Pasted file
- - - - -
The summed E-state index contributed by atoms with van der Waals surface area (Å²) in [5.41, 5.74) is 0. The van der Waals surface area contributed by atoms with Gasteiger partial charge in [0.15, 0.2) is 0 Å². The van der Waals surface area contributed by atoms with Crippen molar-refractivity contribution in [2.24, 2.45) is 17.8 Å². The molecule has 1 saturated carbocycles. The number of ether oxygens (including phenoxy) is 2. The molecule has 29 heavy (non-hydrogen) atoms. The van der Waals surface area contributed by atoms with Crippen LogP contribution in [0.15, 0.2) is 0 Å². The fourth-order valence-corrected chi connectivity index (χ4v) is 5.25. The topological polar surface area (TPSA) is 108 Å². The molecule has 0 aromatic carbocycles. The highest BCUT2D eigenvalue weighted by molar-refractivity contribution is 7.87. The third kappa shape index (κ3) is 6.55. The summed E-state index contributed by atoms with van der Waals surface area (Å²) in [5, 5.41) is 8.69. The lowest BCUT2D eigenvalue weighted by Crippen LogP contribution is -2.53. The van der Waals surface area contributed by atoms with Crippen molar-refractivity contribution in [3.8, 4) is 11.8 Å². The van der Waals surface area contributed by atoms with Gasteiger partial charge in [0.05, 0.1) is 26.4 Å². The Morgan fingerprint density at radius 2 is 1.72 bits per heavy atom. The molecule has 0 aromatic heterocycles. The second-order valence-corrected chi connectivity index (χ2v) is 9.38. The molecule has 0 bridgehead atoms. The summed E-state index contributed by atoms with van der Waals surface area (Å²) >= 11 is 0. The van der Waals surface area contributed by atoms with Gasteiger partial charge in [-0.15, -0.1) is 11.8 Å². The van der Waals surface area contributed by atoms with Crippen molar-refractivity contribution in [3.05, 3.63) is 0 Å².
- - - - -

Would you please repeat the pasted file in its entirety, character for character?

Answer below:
The summed E-state index contributed by atoms with van der Waals surface area (Å²) in [5.41, 5.74) is 0. The van der Waals surface area contributed by atoms with Gasteiger partial charge in [0.15, 0.2) is 0 Å². The van der Waals surface area contributed by atoms with Crippen molar-refractivity contribution in [2.24, 2.45) is 17.8 Å². The molecule has 1 saturated carbocycles. The number of ether oxygens (including phenoxy) is 2. The molecule has 29 heavy (non-hydrogen) atoms. The van der Waals surface area contributed by atoms with Crippen LogP contribution in [0.15, 0.2) is 0 Å². The fourth-order valence-corrected chi connectivity index (χ4v) is 5.25. The topological polar surface area (TPSA) is 108 Å². The molecule has 0 aromatic carbocycles. The highest BCUT2D eigenvalue weighted by molar-refractivity contribution is 7.87. The third kappa shape index (κ3) is 6.55. The summed E-state index contributed by atoms with van der Waals surface area (Å²) in [5, 5.41) is 8.69. The lowest BCUT2D eigenvalue weighted by Crippen LogP contribution is -2.53. The van der Waals surface area contributed by atoms with Crippen molar-refractivity contribution in [3.8, 4) is 11.8 Å². The van der Waals surface area contributed by atoms with Gasteiger partial charge in [0.05, 0.1) is 26.4 Å². The Morgan fingerprint density at radius 2 is 1.72 bits per heavy atom. The molecule has 0 aromatic heterocycles. The second-order valence-corrected chi connectivity index (χ2v) is 9.38. The molecule has 0 bridgehead atoms. The summed E-state index contributed by atoms with van der Waals surface area (Å²) >= 11 is 0. The van der Waals surface area contributed by atoms with Gasteiger partial charge in [-0.15, -0.1) is 11.8 Å². The van der Waals surface area contributed by atoms with Crippen molar-refractivity contribution in [3.05, 3.63) is 0 Å².